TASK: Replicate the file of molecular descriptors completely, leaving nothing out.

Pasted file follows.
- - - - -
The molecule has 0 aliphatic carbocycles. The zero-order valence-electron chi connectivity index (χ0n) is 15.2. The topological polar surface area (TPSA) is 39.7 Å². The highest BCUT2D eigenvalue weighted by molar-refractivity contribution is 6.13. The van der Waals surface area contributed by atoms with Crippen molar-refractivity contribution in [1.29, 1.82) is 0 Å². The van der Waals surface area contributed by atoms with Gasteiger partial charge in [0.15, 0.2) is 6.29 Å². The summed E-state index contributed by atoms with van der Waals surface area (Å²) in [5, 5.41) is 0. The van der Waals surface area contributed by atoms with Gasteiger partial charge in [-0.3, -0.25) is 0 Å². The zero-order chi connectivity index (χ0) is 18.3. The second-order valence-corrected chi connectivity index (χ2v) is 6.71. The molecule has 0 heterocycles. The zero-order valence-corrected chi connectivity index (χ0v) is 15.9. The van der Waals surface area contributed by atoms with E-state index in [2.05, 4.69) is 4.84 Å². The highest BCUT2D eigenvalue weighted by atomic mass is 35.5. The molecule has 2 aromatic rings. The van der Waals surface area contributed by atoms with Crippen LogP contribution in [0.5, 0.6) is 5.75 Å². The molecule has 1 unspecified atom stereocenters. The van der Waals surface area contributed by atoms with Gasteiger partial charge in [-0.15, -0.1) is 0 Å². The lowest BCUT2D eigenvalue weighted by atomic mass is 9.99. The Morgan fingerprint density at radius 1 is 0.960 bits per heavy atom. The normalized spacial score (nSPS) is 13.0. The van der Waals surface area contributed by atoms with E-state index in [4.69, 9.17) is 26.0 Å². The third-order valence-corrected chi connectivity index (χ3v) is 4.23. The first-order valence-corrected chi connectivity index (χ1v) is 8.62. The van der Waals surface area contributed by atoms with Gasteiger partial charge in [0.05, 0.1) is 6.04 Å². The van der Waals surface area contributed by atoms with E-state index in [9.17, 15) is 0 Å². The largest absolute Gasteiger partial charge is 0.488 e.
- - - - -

The molecule has 0 aliphatic carbocycles. The zero-order valence-electron chi connectivity index (χ0n) is 15.2. The topological polar surface area (TPSA) is 39.7 Å². The highest BCUT2D eigenvalue weighted by molar-refractivity contribution is 6.13. The van der Waals surface area contributed by atoms with Crippen molar-refractivity contribution in [1.29, 1.82) is 0 Å². The van der Waals surface area contributed by atoms with Gasteiger partial charge in [0.15, 0.2) is 6.29 Å². The summed E-state index contributed by atoms with van der Waals surface area (Å²) in [5, 5.41) is 0. The van der Waals surface area contributed by atoms with Gasteiger partial charge in [-0.3, -0.25) is 0 Å². The zero-order chi connectivity index (χ0) is 18.3. The second-order valence-corrected chi connectivity index (χ2v) is 6.71. The molecule has 0 heterocycles. The zero-order valence-corrected chi connectivity index (χ0v) is 15.9. The van der Waals surface area contributed by atoms with E-state index in [2.05, 4.69) is 4.84 Å². The highest BCUT2D eigenvalue weighted by atomic mass is 35.5. The molecule has 2 aromatic rings. The van der Waals surface area contributed by atoms with Crippen LogP contribution in [0.5, 0.6) is 5.75 Å². The molecule has 1 unspecified atom stereocenters. The van der Waals surface area contributed by atoms with Gasteiger partial charge in [-0.15, -0.1) is 0 Å². The lowest BCUT2D eigenvalue weighted by atomic mass is 9.99. The Morgan fingerprint density at radius 1 is 0.960 bits per heavy atom. The normalized spacial score (nSPS) is 13.0. The van der Waals surface area contributed by atoms with E-state index in [4.69, 9.17) is 26.0 Å². The third-order valence-corrected chi connectivity index (χ3v) is 4.23. The first-order valence-corrected chi connectivity index (χ1v) is 8.62. The van der Waals surface area contributed by atoms with Gasteiger partial charge in [0.05, 0.1) is 6.04 Å². The van der Waals surface area contributed by atoms with E-state index in [9.17, 15) is 0 Å². The largest absolute Gasteiger partial charge is 0.488 e.